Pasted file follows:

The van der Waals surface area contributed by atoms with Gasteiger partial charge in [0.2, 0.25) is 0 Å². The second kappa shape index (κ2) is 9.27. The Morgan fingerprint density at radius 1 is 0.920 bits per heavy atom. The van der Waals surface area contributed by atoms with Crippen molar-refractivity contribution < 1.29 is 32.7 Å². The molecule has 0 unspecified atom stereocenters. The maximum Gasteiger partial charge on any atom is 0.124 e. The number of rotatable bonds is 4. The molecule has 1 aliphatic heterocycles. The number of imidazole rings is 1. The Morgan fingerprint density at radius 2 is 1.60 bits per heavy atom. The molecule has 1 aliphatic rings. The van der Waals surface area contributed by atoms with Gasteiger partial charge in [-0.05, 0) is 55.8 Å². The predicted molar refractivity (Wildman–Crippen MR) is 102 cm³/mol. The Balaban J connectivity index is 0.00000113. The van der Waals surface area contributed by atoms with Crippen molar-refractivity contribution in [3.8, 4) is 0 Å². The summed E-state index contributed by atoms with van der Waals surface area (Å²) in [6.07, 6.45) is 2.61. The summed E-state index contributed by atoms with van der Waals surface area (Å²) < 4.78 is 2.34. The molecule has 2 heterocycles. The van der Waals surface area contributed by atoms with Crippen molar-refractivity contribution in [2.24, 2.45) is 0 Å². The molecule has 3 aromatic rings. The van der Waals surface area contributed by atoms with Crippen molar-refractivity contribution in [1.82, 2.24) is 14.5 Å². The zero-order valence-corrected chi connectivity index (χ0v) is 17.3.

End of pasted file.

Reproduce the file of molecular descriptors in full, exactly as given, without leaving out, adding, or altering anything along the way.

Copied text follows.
The van der Waals surface area contributed by atoms with Gasteiger partial charge in [0.2, 0.25) is 0 Å². The second kappa shape index (κ2) is 9.27. The Morgan fingerprint density at radius 1 is 0.920 bits per heavy atom. The van der Waals surface area contributed by atoms with Crippen molar-refractivity contribution < 1.29 is 32.7 Å². The molecule has 0 unspecified atom stereocenters. The maximum Gasteiger partial charge on any atom is 0.124 e. The number of rotatable bonds is 4. The molecule has 1 aliphatic heterocycles. The number of imidazole rings is 1. The Morgan fingerprint density at radius 2 is 1.60 bits per heavy atom. The molecule has 1 aliphatic rings. The van der Waals surface area contributed by atoms with Gasteiger partial charge in [-0.05, 0) is 55.8 Å². The predicted molar refractivity (Wildman–Crippen MR) is 102 cm³/mol. The Balaban J connectivity index is 0.00000113. The van der Waals surface area contributed by atoms with Crippen molar-refractivity contribution in [3.8, 4) is 0 Å². The summed E-state index contributed by atoms with van der Waals surface area (Å²) in [6.07, 6.45) is 2.61. The summed E-state index contributed by atoms with van der Waals surface area (Å²) < 4.78 is 2.34. The molecule has 2 heterocycles. The van der Waals surface area contributed by atoms with Crippen molar-refractivity contribution in [2.24, 2.45) is 0 Å². The molecule has 3 aromatic rings. The van der Waals surface area contributed by atoms with Crippen molar-refractivity contribution in [1.82, 2.24) is 14.5 Å². The zero-order valence-corrected chi connectivity index (χ0v) is 17.3.